It was political Groundhog Day for Las Vegas-based Ultimate Fighting Championship officials. Once again they were back in New York to lobby state lawmakers on legalizing professional mixed martial arts events there.
UFC usually gets what it wants — except in New York state, where mixed martial arts fights events are outlawed. It’s the only place in North America that bans pro MMA shows, including UFC events. UFC stages, promotes and markets dozens of MMA fight shows around the world and is valued at more than $2 billion, drawing revenue from pay-per-view, event ticket, website and merchandise sales.
A contingent of UFC officials led by Chief Operating Officer Lawrence Epstein, plus a trio of UFC fighters, met dozens of state lawmakers on Jan. 27 and 28. This is the sixth straight year that UFC officials, including CEO Lorenzo Fertitta and President Dana White, are leaning on New York lawmakers to allow pro MMA fight shows. UFC usually dispatches its officials a few times a year to Albany, N.Y.
UFC’s political battles are in the New York Assembly, where female members argue MMA fights are barbaric and spawn violence against women. Assembly Speaker Sheldon Silver, a Democrat, hasn’t allowed the MMA bill to reach the Assembly floor for a vote.
Meanwhile, the New York Senate annually passes the mixed martial arts bill, and is expected to do that again this year — possibly as early as next month.
During its recent visit, UFC rolled out female fighter Liz Carmouche, a former Marine from San Diego, to tell the state legislators that MMA is not degrading to women.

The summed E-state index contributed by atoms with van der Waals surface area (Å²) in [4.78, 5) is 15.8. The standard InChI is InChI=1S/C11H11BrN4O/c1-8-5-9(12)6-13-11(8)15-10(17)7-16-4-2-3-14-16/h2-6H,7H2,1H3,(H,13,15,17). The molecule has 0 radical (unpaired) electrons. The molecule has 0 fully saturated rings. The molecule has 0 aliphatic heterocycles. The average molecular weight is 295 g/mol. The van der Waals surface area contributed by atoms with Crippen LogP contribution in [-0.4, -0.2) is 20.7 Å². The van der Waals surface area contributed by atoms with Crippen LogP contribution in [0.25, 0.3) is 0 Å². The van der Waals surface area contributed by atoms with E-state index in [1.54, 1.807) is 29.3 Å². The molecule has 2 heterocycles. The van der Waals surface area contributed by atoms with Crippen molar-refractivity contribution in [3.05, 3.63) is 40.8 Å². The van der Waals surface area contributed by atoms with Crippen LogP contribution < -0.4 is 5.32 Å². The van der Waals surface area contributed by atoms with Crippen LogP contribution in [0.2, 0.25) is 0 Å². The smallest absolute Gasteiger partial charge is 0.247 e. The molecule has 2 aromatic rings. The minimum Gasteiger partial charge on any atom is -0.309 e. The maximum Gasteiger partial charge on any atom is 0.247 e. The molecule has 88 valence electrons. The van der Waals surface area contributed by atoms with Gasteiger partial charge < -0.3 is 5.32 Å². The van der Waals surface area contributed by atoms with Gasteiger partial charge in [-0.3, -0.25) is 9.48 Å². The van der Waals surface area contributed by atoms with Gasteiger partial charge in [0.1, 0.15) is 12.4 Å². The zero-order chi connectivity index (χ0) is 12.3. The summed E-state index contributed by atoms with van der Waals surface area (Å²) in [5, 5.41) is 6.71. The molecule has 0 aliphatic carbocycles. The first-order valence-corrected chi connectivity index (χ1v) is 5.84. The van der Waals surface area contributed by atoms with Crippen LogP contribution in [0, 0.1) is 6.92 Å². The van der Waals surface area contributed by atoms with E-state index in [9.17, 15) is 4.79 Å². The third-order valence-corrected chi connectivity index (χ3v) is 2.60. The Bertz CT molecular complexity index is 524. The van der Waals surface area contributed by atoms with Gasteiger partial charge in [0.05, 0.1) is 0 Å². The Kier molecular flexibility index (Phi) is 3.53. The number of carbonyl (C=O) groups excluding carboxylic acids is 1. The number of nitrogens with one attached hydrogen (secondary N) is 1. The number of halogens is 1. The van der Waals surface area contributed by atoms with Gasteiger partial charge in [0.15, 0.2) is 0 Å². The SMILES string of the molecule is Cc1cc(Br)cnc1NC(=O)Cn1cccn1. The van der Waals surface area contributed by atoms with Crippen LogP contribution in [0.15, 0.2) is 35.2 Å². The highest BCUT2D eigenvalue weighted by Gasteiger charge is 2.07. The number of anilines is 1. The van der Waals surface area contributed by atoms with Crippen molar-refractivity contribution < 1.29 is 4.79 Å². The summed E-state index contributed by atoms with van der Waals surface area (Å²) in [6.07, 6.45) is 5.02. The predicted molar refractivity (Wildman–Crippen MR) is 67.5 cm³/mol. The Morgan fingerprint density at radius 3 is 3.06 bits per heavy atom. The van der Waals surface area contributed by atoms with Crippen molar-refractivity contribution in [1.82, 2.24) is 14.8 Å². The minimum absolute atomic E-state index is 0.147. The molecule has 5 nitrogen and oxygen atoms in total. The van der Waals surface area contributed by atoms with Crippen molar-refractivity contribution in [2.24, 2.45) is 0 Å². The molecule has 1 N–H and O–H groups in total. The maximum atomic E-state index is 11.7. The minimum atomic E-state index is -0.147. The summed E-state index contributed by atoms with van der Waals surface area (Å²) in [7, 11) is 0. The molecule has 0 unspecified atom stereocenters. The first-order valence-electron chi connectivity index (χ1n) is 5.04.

The political field trip served as the opening round in UFC’s 2014 efforts to legalize pro MMA fights in New York, said Steven Greenberg, UFC’s communications representative in Albany.
“This was the kickoff campaign for 2014 and for the effort to get the bill passed,” Greenberg said Tuesday. “We want to educate legislators. We’re doing everything to bring attention to the fact that 49 states have legalized and regulated MMA.”
Greenberg said New Yorkers can watch UFC and MMA events on television and attend amateur MMA events.
Greenberg said he couldn’t answer the question about whether Silver is any closer to allowing the bill to reach the Assembly floor this year.
“We’re trying to make the Assembly members understand the issues being raised by the opposition are red herrings and trying to generate as much support among the Democrats as possible so they can go to the speaker and tell him, ‘You have to let this bill come to the floor,’ ” Greenberg said.
If the MMA reached the Assembly floor, “it would pass overwhelmingly,” Greenberg predicted. “But the speaker has the power to block the bill from reaching the floor.”
UFC officials argue that Silver won’t allow the MMA bill to be voted on because he’s influenced by Culinary Local 226, which it says is upset with the Fertitta family for not allowing the family-controlled Station Casinos to be unionized. Culinary officials could not be immediately reached for comment.
Contact reporter Alan Snel at firstname.lastname@example.org or 702-387-5273. Follow @BicycleManSnel on Twitter.